North Ridge Variations - May 8, 2011 - Spring Snow
A close but no cigar climb on Sneffels two days before led us to move south to Silverton and take a shot at Vermillion . . . in the hope that we could at least claim one summit for the long weekend. We gave thought to Niagara and Jones but opted instead to try Vermillion as we could camp at the South Mineral trail head. We'd had a good lunch in Ouray before coming south in the afternoon so after checking out trail heads we elected to cook dinner on the tailgate of the truck at the South Mineral campground. Of course, the campground was not open but the day use parking area was inviting and sufficiently flat for our short duration one tent need.
We knew from our Sneffels climb that the snow would be deep and that it would warm quite early in the morning. We set the alarm for 2:30 a.m. and were up and on the trail by 3:15. The trail out of the campground was already flowing with snow melt, hence we had a hint that the trail up through the woods would offer up a selection of either snow hummocks or just plain continuous snow. The answer was mostly snow with a bare spot here and there between extended stretches of deep mushy drifts, soft enough to drive us to don the snow shoes within the first 15 minutes of the climb. We'd not been on this trail before and with the snow pretty much covering the ground, staying on route became a game of hide and seek as we picked out a cut tree trunk here and there and connected them with undulations in the snow indicating a cut bank on the side of the trail
About half way up through the advetised twelve switchbacks, we came to a route finding impasse, the first creek crossing, where we did not initially catch the cross over so we ended up pushing up the stream proper for a few hundred feet or more before turning back. Again, we could not spot the route and again we pushed back up the stream. That just was not the route . . . so on the third try, I crossed the stream on the assumption that right or wrong, it would be better than trying the force the steep ground along side the water. I scored and picked out an undulation that led to a few feet of bare ground, showing the beat down character of summer trail. Our route up through the twelve switchbacks was off and on, off and on trail that is, as we climbed to eventually intercept the tail coming from the Clear Lake Road at the waterfall mentioned in the guidebook.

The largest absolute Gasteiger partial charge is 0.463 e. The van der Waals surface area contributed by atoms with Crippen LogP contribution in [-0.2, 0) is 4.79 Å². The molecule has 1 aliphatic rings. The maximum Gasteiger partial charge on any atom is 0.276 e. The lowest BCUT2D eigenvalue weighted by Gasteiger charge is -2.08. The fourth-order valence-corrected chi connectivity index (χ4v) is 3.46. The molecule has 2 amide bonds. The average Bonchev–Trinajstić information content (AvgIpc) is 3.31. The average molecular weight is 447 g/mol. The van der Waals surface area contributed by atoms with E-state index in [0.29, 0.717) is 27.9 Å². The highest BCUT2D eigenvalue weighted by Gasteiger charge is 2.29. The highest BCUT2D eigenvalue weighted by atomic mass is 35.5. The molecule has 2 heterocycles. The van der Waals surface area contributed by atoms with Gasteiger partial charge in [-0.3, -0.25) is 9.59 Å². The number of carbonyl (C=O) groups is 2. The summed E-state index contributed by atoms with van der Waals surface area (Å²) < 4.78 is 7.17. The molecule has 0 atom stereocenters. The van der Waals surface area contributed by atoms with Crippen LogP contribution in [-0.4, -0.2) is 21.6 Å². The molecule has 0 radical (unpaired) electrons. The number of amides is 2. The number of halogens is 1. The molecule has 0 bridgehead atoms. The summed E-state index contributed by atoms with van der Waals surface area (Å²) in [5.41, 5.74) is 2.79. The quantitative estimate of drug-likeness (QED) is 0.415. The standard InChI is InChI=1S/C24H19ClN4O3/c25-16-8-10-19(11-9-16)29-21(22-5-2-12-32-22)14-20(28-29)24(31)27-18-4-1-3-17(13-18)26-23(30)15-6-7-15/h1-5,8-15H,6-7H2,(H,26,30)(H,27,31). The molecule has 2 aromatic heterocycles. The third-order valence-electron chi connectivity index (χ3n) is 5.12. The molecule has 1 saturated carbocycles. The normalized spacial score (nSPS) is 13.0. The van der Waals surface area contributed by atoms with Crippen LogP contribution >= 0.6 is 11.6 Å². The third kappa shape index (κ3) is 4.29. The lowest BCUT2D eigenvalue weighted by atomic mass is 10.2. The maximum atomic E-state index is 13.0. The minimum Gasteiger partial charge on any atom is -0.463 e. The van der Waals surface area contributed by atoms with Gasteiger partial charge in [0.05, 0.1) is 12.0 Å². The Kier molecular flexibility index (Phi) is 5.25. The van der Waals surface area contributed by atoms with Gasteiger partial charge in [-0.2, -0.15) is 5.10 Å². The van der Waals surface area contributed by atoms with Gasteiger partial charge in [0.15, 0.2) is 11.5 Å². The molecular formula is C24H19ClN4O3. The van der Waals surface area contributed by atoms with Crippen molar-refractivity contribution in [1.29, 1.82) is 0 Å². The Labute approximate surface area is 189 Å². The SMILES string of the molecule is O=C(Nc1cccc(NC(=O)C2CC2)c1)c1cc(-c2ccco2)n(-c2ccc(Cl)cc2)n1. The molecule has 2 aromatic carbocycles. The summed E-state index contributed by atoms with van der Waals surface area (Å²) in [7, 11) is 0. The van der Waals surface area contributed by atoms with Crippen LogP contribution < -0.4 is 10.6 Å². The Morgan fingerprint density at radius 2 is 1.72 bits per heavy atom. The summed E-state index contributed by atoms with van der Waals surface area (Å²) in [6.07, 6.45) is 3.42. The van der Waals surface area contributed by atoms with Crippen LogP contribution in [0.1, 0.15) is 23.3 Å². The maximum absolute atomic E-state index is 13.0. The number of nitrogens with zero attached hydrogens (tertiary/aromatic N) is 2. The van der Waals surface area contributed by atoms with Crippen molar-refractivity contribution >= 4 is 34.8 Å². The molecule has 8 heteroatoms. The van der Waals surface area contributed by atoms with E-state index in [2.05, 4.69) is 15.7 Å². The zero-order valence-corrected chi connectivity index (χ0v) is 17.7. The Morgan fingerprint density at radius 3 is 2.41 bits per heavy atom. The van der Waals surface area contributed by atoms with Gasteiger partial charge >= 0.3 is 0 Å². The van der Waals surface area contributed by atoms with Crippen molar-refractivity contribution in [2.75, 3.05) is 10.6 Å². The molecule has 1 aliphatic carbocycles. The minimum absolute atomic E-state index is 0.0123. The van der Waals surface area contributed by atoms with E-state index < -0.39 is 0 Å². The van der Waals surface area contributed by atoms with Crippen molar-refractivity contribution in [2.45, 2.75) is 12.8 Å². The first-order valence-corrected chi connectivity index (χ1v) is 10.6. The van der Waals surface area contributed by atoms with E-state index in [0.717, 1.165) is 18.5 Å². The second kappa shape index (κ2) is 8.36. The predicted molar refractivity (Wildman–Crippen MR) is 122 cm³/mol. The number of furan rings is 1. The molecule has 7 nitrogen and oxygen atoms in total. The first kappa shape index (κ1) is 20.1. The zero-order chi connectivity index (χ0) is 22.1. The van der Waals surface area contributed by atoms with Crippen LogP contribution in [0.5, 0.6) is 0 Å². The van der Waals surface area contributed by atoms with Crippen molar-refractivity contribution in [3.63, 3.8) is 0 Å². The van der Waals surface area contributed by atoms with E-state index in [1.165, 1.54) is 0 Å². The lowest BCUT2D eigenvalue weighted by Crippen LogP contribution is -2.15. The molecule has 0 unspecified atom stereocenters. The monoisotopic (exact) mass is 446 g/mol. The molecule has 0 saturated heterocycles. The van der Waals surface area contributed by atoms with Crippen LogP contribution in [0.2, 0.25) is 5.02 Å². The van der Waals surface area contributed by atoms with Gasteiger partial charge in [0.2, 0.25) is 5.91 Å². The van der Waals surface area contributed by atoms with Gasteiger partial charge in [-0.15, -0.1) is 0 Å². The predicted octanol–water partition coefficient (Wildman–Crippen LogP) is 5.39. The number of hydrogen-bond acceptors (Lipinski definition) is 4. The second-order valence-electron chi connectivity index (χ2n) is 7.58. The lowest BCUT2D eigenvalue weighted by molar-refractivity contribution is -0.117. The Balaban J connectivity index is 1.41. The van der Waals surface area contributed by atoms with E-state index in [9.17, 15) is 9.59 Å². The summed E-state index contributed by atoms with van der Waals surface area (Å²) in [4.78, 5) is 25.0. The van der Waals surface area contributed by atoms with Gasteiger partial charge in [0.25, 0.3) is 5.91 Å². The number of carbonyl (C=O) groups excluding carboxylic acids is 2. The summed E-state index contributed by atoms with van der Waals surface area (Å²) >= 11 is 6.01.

The trail next cut straight across the hillside for about a quarter mile before we lost it again in thicker woods and could not pick up a carved up aspen to confirm we were on route. By this point, we had enough light to let us just cut through the trees to an open draw that we knew we'd have to cross to mount the headwall that led a hanging valley above. We gave up on the trail and just cut out into the open area where the snow was still frozen. The crampons went on and we traversed up toward the headwall, never picking up a trail or even a trace and therefore choosing the best route for a slow pace crampon cruise. For all the boost I'd had in picking out the route up through the switchbacks, whatever energy I had now seemed to be gone.
I'd made a bad move on Sneffels by not using enough sunscreen and then I compounded the matter by taking an hour's dip in the Ouray hot springs pool wherein I toasted the torso and thighs to match the job I'd done on the face the day before. At this point, I was hurting here and there but more than anything I think the exposure had just sapped my strength after a bad night on the ground. Ed made time to the snow slope leading up the headwall while I dragged along behind, steady but slow. We climbed the snow leading up to the valley holding Ice Lake and once atop the wall, stopped to take a breather and plot out a course. We thought of holding elevation and skirting the valley but I suggested we drop down a bit and just go up valley slightly left of center, whichthat proved to be a good course. Perhaps 20 minutes later we popped over a slight rise and dropped slightly down to cross the well frozen surface of Ice Lake.
The next challenge was to mount another headwall that led up into the upper valley and to do this, we picked a gully off to the left. The snow formed a steep almost vertical face but to the left there was a slot between the wall and a dividing outcropping that had a lesser angle and made for the best route up. We both gained the upper ground and then I led off in the direction of Golden Horn. I cut a long sweeping traverse up the first rounded rise of a bit more than couple hundred vertical feet, using the traverse to avoid the steeper ascent that would have come from a direct frontal approach. The snow took our crampons well but was already soft enough that there was no need to break out an axe in case of a fall. While there had been a night freeze, it was not to such an extent as to make serous pro a requirement as the sun began to warm the slopes . . . the hiking poles would do . . .